The 9 Eye vitamins : Vitamin A

If you’re like most people, you’re wondering, “Do vitamins for vision work?” The simple answer is, as we’ve seen with Vitamin A in carrots, yes…but in varying degrees. There are vitamins for vision loss that you can take, but none of them produce miraculous results.

Getting enough vitamins is important at every age, especially natural vitamins in your food. The functions of vitamins can be numerous. Their benefits are evident.  

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 Vitamin A

Vitamin A plays a crucial role in vision by maintaining a clear cornea, which is the outside covering of your eye.
This vitamin is also a component of rhodopsin, a protein in your eyes that allows you to see in low light conditions (1Trusted Source).
Vitamin A deficiency is rare in developed countries, but if unaddressed can lead to a serious condition called xerophthalmia.

Xerophthalmia is a progressive eye disease which begins with night blindness. If vitamin A deficiency continues, your tear ducts and eyes can dry out.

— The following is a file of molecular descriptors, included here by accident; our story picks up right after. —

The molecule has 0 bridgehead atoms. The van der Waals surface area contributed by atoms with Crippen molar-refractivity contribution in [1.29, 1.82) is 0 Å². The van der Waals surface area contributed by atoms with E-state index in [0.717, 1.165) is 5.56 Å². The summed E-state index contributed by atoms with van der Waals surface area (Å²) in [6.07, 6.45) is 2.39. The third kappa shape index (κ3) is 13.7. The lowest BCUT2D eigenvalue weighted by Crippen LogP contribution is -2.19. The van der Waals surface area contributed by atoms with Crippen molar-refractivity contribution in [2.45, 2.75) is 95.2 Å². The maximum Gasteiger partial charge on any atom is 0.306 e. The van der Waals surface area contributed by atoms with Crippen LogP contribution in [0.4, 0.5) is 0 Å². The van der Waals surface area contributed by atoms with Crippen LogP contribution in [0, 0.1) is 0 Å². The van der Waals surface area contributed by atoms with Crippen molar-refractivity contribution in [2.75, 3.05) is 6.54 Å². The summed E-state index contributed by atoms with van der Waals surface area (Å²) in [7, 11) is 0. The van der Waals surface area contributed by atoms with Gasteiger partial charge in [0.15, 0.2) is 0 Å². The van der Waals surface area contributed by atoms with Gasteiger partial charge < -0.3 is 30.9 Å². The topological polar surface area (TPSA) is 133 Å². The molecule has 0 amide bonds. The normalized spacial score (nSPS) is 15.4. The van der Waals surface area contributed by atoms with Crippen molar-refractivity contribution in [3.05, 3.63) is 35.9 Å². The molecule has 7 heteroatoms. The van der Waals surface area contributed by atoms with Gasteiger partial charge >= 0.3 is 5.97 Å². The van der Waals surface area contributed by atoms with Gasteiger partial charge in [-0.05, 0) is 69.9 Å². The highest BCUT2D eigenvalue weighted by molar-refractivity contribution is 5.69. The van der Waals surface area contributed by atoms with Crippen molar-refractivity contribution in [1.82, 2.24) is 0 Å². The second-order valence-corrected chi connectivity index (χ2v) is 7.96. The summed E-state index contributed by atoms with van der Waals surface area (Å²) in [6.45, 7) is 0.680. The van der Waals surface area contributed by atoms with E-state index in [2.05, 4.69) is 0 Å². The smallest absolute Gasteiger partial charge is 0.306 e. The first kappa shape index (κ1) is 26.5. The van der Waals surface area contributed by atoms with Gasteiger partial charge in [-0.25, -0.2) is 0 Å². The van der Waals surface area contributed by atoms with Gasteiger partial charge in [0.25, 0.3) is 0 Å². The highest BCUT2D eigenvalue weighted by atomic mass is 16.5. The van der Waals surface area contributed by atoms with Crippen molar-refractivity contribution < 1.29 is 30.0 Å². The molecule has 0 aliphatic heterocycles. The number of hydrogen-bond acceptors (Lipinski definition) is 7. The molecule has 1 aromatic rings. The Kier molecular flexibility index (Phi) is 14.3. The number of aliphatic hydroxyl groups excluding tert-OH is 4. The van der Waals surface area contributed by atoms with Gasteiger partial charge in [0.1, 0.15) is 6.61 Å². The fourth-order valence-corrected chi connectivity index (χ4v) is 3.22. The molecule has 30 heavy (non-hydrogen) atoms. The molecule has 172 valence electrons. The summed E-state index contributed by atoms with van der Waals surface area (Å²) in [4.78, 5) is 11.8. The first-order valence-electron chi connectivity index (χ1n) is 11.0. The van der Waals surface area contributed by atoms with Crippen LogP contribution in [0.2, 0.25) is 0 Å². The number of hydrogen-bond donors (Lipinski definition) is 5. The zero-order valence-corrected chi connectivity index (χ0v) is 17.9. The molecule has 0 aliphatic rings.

Eventually, your cornea softens, resulting in irreversible blindness (1Trusted Source, 2).Vitamin A may also help protect against other eye afflictions.
Some studies suggest that diets high in vitamin A may be associated with a reduced risk of cataracts and age-related macular degeneration (AMD).

For general eye health, vitamin-A-rich foods are recommended over supplements.Sweet potatoes are an excellent source,
as are leafy green vegetables, pumpkins and bell peppers.

 

Summary
Severe vitamin A deficiency can lead to xerophthalmia, a serious condition that can result in blindness.
In some studies, high amounts of vitamin A intake were associated with a reduced risk of cataracts and age-related macular degeneration.